Petersburg residents express concerns over proposed fire department, school cuts

PETERSBURG, Va. -- More than a dozen Petersburg residents spent their Labor Day holiday trying to figure out how to help the city deal with the city’s $12 million budget deficit.

The meeting comes one day before a public hearing where City Council will vote on amendments to the city's current adopted budget.

The group of concerned residents and three city council members met to explore ways to avoid deep cuts to the fire department and Petersburg city schools.

During a recent special council meeting, a consulting group hired by the city recommended numerous cuts, including the closure of one of the city's four fire houses and a reduction in school funding by $4 million.

Petersburg Fire 4

Monday, residents discussed alternatives including proposed tax increases on lodging, meals, cigarettes, personal property taxes and solid waste.

Petersburg residents like Barb Rudolph implored the council members not to cut $4 million from public education.

“There's a lot of opportunity for consolidating. Improving technology and reducing our reliance on administrative staff. Maybe we need to get away from this antiquated staff models and various things like that,” Rudolph said.

“I'm passionate about the schools, passionate about young families wanting to come here. That's what's important. Schools and public safety that's was going to make the city thrive,” said another resident.

Most citizens at Monday's meeting also voiced big concerns over a possible shut down one fire station and eliminating more than a dozen firefighter positions.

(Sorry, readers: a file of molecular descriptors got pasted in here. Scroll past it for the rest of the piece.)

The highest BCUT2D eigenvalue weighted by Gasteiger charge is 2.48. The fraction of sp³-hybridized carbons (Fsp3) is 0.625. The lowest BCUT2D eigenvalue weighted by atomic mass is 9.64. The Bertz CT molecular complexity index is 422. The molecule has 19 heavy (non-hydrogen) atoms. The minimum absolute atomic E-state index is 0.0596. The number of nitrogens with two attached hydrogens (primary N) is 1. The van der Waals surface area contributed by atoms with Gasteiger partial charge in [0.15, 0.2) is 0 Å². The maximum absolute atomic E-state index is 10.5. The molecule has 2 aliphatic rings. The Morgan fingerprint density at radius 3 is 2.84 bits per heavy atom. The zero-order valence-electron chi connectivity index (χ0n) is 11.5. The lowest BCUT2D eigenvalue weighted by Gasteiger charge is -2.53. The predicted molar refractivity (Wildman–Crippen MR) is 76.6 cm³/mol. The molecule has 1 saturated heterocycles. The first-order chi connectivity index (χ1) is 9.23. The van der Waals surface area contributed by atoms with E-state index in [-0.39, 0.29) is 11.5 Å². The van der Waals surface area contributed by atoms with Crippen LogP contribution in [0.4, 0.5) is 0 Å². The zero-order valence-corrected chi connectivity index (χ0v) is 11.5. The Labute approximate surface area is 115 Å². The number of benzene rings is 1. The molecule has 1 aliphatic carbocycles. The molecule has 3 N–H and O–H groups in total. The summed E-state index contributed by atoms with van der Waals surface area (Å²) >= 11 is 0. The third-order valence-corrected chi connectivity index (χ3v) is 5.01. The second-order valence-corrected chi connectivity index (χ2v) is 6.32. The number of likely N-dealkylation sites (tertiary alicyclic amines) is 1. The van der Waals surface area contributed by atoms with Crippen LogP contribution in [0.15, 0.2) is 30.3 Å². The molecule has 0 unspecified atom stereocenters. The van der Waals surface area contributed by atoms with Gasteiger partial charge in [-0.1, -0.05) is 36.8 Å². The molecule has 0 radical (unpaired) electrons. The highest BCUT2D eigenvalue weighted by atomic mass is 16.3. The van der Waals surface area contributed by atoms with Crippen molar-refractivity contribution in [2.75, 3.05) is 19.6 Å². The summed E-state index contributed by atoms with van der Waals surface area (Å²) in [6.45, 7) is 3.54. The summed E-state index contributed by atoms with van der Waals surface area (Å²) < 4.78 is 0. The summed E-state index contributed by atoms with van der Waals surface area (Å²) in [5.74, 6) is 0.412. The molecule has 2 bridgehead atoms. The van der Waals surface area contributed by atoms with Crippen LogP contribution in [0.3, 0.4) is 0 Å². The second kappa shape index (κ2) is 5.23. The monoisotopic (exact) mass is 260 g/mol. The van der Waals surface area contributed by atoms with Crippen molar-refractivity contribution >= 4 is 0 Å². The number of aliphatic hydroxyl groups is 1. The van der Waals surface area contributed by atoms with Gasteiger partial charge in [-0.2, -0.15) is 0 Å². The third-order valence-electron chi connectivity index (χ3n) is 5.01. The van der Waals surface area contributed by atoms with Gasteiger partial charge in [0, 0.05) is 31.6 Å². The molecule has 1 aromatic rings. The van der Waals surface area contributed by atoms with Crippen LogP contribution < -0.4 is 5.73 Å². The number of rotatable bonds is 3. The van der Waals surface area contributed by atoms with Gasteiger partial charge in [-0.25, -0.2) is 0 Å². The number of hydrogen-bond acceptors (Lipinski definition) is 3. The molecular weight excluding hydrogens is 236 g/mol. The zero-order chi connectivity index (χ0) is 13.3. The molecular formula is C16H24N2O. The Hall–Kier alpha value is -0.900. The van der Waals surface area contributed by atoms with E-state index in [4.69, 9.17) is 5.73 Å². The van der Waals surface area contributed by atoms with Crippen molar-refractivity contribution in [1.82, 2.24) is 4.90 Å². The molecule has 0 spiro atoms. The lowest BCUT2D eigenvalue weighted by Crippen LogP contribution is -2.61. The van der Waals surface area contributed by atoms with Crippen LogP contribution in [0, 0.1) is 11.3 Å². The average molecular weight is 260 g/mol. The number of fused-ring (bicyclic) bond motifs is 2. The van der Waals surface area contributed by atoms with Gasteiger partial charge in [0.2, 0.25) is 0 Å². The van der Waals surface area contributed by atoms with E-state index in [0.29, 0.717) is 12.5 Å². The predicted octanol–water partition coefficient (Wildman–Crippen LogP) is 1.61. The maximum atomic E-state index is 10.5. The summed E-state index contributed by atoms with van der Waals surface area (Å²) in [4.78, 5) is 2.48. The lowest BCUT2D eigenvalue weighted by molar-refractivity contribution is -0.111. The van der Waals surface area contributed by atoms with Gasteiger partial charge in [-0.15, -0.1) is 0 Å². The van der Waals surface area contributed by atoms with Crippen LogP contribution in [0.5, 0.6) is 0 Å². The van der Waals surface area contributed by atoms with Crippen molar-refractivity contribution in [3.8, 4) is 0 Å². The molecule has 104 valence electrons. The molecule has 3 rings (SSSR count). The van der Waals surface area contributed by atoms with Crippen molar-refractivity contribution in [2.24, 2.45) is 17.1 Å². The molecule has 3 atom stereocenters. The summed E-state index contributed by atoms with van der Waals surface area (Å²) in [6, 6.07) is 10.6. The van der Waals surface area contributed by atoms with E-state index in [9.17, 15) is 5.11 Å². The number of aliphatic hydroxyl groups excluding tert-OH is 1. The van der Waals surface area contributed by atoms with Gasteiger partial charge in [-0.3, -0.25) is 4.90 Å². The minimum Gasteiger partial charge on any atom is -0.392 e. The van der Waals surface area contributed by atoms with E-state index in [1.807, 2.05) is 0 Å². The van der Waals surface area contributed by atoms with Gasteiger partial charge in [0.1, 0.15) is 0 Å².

Harry Baird, who is a former Petersburg firefighter, says he is very concerned about what a loss of first responders would do to the city.

Petersburg meeting

"The emergency crews run a crushing call load of about 6,000 to 9,000 calls per year. If you do the math that's a call every hour and a half around the clock, 24/7, 365, seven days a week," said Baird. "Public Safety is critical to any community, especially in Petersburg."

Pertersburg Councilman Brian Moore said Monday’s meeting helped as most residents shared a concern over possible public safety cuts.

“We heard a resounding theme of people not wanting us to cut Public Safety,” he said. “So we are going to have go through everything and see what we can balance that with... We are working hard to get those things done.

Petersburg residents will be able to make their voices heard during a public meeting Tuesday, where council members will vote on proposed budget cuts.